Hominid was characterised to begin with by its unique appearance courtesy of Dan Paladin, which led to surprisingly one of the most attractive 2D gaming experiences of this generation. However, as soon as the GBA version was announced, despair rung across the Internet. Yet now looking at the final result and all you can be is overly pleased. Okay, so maybe some of the crisp definition and textures have gone out of the window. But that artistic approach remains true, with wacky, zany colours and backgrounds. The characters' movements are all as smooth as could be expected on the less powerful system and the amount of action going on at any one time leaves you wondering just how the GBA is not on its hands and knees begging for it to all stop! Some jiggery pokery has been used here and AH is all the better for it...

Screenshot for Alien Hominid on Game Boy Advance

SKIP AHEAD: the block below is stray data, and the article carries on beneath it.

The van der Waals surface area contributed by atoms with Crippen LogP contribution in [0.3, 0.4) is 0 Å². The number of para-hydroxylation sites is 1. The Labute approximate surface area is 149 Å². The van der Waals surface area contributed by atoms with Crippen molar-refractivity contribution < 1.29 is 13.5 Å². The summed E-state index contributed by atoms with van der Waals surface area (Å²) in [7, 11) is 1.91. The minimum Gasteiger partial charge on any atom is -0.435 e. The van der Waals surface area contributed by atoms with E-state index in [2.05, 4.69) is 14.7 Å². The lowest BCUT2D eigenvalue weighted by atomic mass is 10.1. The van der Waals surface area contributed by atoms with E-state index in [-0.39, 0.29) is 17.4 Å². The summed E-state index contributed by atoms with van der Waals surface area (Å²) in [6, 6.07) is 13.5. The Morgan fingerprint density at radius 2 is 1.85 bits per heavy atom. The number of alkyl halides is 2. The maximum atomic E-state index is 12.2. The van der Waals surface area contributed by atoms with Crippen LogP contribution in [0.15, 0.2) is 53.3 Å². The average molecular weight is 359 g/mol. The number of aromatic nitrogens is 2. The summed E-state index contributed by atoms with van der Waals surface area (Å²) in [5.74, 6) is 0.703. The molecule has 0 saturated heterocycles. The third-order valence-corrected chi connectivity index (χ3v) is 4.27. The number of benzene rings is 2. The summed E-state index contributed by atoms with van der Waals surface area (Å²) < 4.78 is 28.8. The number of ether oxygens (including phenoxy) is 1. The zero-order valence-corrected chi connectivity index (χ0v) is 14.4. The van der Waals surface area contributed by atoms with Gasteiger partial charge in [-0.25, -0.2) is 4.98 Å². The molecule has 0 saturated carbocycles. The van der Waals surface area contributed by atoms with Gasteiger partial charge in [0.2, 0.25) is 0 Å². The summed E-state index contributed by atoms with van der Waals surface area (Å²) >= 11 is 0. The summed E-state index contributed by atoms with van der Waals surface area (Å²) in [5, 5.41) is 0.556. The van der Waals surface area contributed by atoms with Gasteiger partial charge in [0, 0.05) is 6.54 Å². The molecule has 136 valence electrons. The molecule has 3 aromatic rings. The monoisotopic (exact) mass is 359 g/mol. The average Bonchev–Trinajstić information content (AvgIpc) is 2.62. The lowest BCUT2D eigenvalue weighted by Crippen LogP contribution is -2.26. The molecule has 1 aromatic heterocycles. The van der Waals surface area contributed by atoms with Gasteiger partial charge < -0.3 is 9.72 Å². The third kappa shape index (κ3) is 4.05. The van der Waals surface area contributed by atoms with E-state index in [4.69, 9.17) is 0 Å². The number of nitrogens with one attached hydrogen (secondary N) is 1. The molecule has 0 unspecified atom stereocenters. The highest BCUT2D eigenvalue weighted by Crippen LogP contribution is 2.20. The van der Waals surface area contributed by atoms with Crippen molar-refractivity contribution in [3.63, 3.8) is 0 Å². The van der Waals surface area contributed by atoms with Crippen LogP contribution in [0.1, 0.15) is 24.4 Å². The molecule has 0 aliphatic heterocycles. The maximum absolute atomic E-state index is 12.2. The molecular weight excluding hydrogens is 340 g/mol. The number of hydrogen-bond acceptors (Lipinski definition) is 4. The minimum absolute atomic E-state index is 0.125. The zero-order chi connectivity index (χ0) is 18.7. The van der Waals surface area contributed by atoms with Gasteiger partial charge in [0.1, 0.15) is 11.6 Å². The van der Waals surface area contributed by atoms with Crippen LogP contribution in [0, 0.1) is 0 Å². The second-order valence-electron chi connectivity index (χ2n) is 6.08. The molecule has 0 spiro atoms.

Sound effects are always a point of contention, especially in blasting titles such as this. The reason being is that ridiculously loud weapon noises can grow immensely tiring and grate like fingernails down a blackboard. But the ones in Alien Hominid strike a perfect balance, meaning that when you eventually leave the game behind, there is a pleasant feeling tickling your cochlea, rather than a deep ache in your eardrum. Ice-forming quickly on enemies, *crunch*; lasers slicing agents in half *slice*; and buildings collapsing *boom*; every scenario is catered for and the vast array of high quality musical tracks that linger in the background compliment the whole adventure perfectly.